Three US Army snipers face charges stemming from their participation in a Pentagon program of baiting areas with ammunition and explosives in order to lure Iraqis and subsequently kill them.
The court-martial of one soldier, Spec. Jorge Sandoval Jr., began Wednesday in Baghdad. He faces a possible sentence of life in prison if convicted.
Sandoval, along with Staff Sgt. Michael Hensley and Sgt Evan Vela, are charged with premeditated murder. Vela and Hensley also stand accused of planting evidence on the bodies of those killed. All three men are part of the Headquarters and Headquarters Company, 1st Battalion, 501st Infantry Regiment, 4th Brigade (Airborne), 25th Infantry Division, based in Fort Richardson, Alaska.
Military prosecutors say the deaths occurred between April and June in an area 30 miles south of Baghdad. Sandoval is charged with five killings. In one case he allegedly placed detonation wire next to the body of a victim, and in another case he planted an AK-47 assault rifle. He allegedly shot another Iraqi man execution style with a 9mm pistol.
The Pentagon’s Asymmetrical Warfare Group developed the program and met with US Army Ranger sniper teams in January to give them equipment.
In a sworn statement published by the Washington Post, Capt. Matthew Didier of the US Army Rangers, and attached to the 501st, said, “Basically, we would put an item out there and watch it.” According to Didier, the “drop items” provided by the army consisted of bullets, plastic explosives and bomb detonation cords.
“If someone found an item, picked it up and attempted to leave with the item,” Didier explained, “we would engage [fire upon] the individual, as I saw this as a sign that they would use the item against US Forces.”
James Ross of Human Rights Watch criticized the tactic, saying that not only does it present obvious human rights problems, but added, “It would seem to me that there are all sorts of reasons that civilians would want to pick up ammunition which is sitting on the ground.”
Eugene Fidell, president of the National Institute of Military Justice, also expressed deep reservations about the program, stating, “In a country that is awash in armaments and magazines and implements of war, if [we shot someone] every time someone picked up something that was potentially useful as a weapon, you might as well ask every Iraqi to walk around with a target on his back.”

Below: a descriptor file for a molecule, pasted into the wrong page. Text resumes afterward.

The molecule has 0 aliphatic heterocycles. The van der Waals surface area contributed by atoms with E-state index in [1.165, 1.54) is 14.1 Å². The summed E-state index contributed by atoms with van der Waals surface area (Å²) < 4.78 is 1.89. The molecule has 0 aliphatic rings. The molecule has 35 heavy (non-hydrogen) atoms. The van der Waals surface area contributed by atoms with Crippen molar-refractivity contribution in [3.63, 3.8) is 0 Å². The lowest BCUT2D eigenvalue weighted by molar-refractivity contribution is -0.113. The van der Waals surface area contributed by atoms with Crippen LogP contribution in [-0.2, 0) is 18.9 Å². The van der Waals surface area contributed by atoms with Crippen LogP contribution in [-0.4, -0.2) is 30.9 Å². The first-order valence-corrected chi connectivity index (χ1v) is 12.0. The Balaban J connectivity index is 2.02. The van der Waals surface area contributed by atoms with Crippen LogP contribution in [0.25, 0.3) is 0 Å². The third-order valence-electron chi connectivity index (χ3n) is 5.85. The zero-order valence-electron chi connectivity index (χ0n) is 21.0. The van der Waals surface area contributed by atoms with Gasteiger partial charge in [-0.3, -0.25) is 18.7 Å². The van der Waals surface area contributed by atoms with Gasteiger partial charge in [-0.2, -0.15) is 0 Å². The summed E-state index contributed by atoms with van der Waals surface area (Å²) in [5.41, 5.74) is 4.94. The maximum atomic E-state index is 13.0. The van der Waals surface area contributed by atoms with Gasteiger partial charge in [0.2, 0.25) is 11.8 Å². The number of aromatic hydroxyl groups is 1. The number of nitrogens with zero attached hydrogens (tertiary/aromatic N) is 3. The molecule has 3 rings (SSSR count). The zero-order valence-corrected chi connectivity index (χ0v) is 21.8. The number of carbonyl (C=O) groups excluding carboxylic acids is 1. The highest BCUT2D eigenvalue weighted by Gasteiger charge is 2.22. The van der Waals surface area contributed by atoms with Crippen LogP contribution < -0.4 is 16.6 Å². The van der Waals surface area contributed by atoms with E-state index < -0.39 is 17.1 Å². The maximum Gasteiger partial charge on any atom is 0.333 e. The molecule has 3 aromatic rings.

Though the soldiers stand accused of planting evidence, which is not specifically part of the program, defense attorneys argue that the classified program may have led to the soldiers’ actions because it blurred the legal and ethical lines of combat.
It has also been reported that not all soldiers in the unit knew the purpose of the “drop items.” One soldier who had not been briefed about the classified program, Pfc. David C. Petta, told the court that he believed the items had been supplied for the purpose of planting on the body of someone they “knew was a bad guy but we didn’t have the evidence to show for it.”
In other words, the Army soldiers understood the program as a tacit carte blanche to kill, since noncombatant deaths would be covered up by the planting of phony evidence of insurgent activity.
Army spokesman Paul Boyce denied the existence of the use of “drop weapons” and declared that the Army does not publicly discuss specific methods of combat.
Vela’s father, Curtis Carnahan, expressed concern that the cases were being rushed. He also worried that holding the proceedings in a war zone will obscure the facts from the US public. He told the Washington Post, “It’s an injustice that is being done to them. I feel like you can’t prosecute our soldiers for acts of war and threaten them with years and years of confinement when this program, if it comes to the light of day, was clearly coming from higher levels.” He continued, “All those people who said ‘go use this stuff’ just disappeared, like they never sanctioned it.”
It is clear from the evidence so far presented that the men were acting under orders, and that the orders came from the Pentagon itself. That such orders were issued in the first place speaks to the criminality of the war, which is directed against the Iraqi population as a whole.
The practice of luring and killing Iraqis by the army snipers is emblematic of the proclivity to violence and demoralization among wide sections of the US occupation force as the war drags on into its fifth year. As in the cases of torture at Abu Ghraib and massacres of civilians in Haditha and elsewhere, the soldiers perpetrating these atrocities are guilty of war crimes and should face prosecution. Under regulations established by the US in the early days of the occupation, however, they cannot be held accountable for their actions in Iraqi courts.
In those US military trials that have been convened, those in the highest levels of the military and government who have issued the orders leading to the crimes have not be prosecuted or sentenced. Just as the policies that led to the abuses at Abu Ghraib can be traced directly to the office of former Secretary of Defense Donald Rumsfeld, the program that led to the “baiting” actions of the soldiers in this case has come directly from the Pentagon. However, no Pentagon officials will be charged.
It is telling that no protest against such tactics has come from congressional Democrats or Republicans. Fearing accusations of being “anti-American” or “not supporting the troops,” they stand by as basic human decency is sacrificed in favor of the brutal methods employed in the colonialist war and occupation.
Blackwater mercenaries resume patrols in wake of Baghdad civilian killings
[24 September 2007]